Randy Thomas is a friendly, good-natured, nonviolent fellow who happens to be a spokesperson for Exodus International.

His personal weblog offers a frank view of the disarmingly ordinary activities at Exodus offices in Orlando. It’s worth a look.

Recently, Randy said:

Now, to be sure with all the great things happening at the office, the adversary of our souls is not at rest either. Of course satan seeks to stop all of this so please support Exodus with prayers for protection and wisdom. This is definitely trench warfare in some aspects and it must not be forgotten that we win the war in Jesus, but in this present age it is still a war!

Randy is talking about a literal Satan here, but I hope he’ll understand when people in general, and gays in particular, think he’s talking about them.

We vs. them. “I’m on God’s side. Therefore I fear my rival is not. If he is not on my side, then, he is working for Satan. I am at war with him.” Simple logic understood by people who hear Exodus talk about its war against Satan.

Randy’s blog is looking a bit sparse at the moment, so I offer some food for future thought. Here’s an idea worth a blog spot or two:

Satan does not assault Exodus; Exodus assaults itself. Ex-gay ministry leaders periodically present themselves to the public not as spiritual healers, but rather as warriors against the jobs and family ties of people who struggle with same-sex attraction. They base their harsh position on flawed logic and inaccurate news sources.

  1. The head of Exodus, Alan Chambers, defends Christian employers in Florida who fire workers whom they perceive to be gay or effeminate.
  2. In the Jan. 23 CitizenLink, John Paulk — an Exodus speaker and former board member — favorably cites an article in Rolling Stone boasting that 25 percent of people newly infected with AIDS (a percentage including thousands of ex-gays) actually tried to become infected. But even before Paulk spoke, the article had been publicly disavowed by its sources. The cited experts said the opposite of what the author had quoted. The fact checker didn’t check some facts. The author didn’t record his interviews. Paulk endorsed the article anyway.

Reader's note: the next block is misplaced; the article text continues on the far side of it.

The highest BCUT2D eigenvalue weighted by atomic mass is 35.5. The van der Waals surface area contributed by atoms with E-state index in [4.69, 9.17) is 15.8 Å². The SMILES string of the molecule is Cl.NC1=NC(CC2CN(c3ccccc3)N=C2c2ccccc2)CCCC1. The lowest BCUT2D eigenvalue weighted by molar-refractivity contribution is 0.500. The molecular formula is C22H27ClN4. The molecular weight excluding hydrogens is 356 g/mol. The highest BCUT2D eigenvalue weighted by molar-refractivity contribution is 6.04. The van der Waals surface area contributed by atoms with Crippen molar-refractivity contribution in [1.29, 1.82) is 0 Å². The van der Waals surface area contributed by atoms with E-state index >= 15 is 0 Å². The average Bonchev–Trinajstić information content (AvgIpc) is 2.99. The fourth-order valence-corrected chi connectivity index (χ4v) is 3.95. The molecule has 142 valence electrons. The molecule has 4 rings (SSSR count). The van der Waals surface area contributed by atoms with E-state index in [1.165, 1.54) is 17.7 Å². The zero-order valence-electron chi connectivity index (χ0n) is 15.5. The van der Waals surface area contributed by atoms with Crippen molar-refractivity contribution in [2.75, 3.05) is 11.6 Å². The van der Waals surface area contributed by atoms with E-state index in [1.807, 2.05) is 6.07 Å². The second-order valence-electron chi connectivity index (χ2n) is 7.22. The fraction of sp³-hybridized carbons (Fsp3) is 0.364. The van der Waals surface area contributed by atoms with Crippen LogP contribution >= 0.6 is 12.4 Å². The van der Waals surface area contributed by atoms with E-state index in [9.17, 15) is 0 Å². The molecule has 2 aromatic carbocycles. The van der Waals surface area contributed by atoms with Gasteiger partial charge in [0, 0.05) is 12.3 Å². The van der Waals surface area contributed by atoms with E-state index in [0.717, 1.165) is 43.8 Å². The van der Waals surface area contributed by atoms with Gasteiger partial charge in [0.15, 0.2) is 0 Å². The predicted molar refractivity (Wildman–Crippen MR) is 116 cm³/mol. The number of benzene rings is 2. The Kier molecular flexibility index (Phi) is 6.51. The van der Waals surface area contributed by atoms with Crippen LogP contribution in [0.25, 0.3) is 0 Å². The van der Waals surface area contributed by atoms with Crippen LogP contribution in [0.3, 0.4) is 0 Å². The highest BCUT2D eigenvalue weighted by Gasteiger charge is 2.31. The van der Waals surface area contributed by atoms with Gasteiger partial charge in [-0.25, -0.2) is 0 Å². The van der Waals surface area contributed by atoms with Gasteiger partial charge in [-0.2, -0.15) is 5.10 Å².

3. An Exodus press release opposes anti-discrimination policies on the illogical premise that someone might misuse antidiscrimination policies to engage in reverse discrimination. In the case cited by Exodus, however, these same First Amendment-based policies have upheld the rights of all sides and resisted the forces of reverse discrimination. Exodus shows a selective recognition of the facts.
  4. The same press release cites an Agape Press article about Fox News’s Bill O’Reilly that falsely portrays O’Reilly’s position on gay rights; conceals ex-gay activist Stephen Bennett’s on-air profanities; and implies that, in contrast to Bennett oft-cited Christian faith, O’Reilly isn’t Christian. Exodus damages its credibility by relying on others’ false reporting and judgmentalism.
  5. Another press release overgeneralizes about gay viewpoints on the Boy Scouts. The press release illogically concludes that the Boy Scouts must be acting Biblically, simply because they’re under fire from gay-tolerant people of faith and from agnostic parents. Admittedly, a goal of some gay activists has been to withhold taxpayer funding from private religious organizations, like the Boy Scouts, that use taxpayer money to discriminate against gays and non-Christians. Many gay activists defend the Boy Scouts’ right to discriminate, provided they don’t bill the taxpayers for it.
  6. The press release goes on to note Michelangelo Signorile’s intolerance for ex-gay advertising. Duly noted. In the interest of balance, Exodus might have noted that Signorile is a gay progressive whose views on freedom of speech are a bit self-serving. Unlike Signorile, many if not most gays support equal opportunity in advertising.

If Exodus is battling Satan, that battle is not apparent in these ongoing missteps. If anything, Exodus seems to be battling itself.

Randy Thomas’ blog could be a sign of light at the end of this tunnel. In time, besides showing us that Exodus leaders are human and likable, it may anecdotally explain the rationale for Exodus’ approach.

Here are some longstanding questions that I’ve had:

  • Precisely where does Exodus see Satan — in battles against what or whom? What exactly does Exodus see Satan doing?
  • How does job discrimination by Orlando Christian employers help workers who are struggling with their sexuality, or protect their coworkers?
  • How do efforts by NARTH to scapegoat fathers for their sons’ sexuality help mothers avert family breakup?
  • The active members and moderator of PFOX’s online discussion group advise mothers that their gay sons eat feces, sleep with 10,000 men, abuse drugs, fantasize about children, promote leftism, and die by age 35. PFOX is a regular participant in Love Won Out. In what respect does Exodus feel that PFOX’s approach helps families understand one another truthfully and lovingly?

Randy, at your convenience, please help me out here.

Best wishes to gays and ex-gays alike…

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